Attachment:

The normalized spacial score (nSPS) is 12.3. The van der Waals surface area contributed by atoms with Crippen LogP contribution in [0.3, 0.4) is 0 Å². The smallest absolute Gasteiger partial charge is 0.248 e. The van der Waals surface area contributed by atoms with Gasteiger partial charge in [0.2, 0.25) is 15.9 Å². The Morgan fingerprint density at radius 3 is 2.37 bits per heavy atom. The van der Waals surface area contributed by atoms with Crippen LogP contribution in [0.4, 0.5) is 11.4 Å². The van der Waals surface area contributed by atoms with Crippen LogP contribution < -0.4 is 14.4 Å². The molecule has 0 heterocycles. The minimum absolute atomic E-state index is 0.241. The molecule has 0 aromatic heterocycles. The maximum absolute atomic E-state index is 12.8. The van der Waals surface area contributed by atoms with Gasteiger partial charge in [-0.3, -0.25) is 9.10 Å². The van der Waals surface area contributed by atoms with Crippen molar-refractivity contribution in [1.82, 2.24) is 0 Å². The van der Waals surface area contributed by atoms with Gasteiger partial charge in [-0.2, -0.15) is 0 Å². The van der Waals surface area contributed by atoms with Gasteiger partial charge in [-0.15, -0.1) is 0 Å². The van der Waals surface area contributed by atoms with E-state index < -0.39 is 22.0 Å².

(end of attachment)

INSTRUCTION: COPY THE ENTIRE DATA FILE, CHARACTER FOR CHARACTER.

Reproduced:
The normalized spacial score (nSPS) is 12.3. The van der Waals surface area contributed by atoms with Crippen LogP contribution in [0.3, 0.4) is 0 Å². The smallest absolute Gasteiger partial charge is 0.248 e. The van der Waals surface area contributed by atoms with Gasteiger partial charge in [0.2, 0.25) is 15.9 Å². The Morgan fingerprint density at radius 3 is 2.37 bits per heavy atom. The van der Waals surface area contributed by atoms with Crippen LogP contribution in [0.4, 0.5) is 11.4 Å². The van der Waals surface area contributed by atoms with Crippen LogP contribution < -0.4 is 14.4 Å². The molecule has 0 heterocycles. The minimum absolute atomic E-state index is 0.241. The molecule has 0 aromatic heterocycles. The maximum absolute atomic E-state index is 12.8. The van der Waals surface area contributed by atoms with Gasteiger partial charge in [-0.3, -0.25) is 9.10 Å². The van der Waals surface area contributed by atoms with Crippen molar-refractivity contribution in [1.82, 2.24) is 0 Å². The van der Waals surface area contributed by atoms with Gasteiger partial charge in [-0.2, -0.15) is 0 Å². The van der Waals surface area contributed by atoms with Gasteiger partial charge in [-0.15, -0.1) is 0 Å². The van der Waals surface area contributed by atoms with E-state index < -0.39 is 22.0 Å².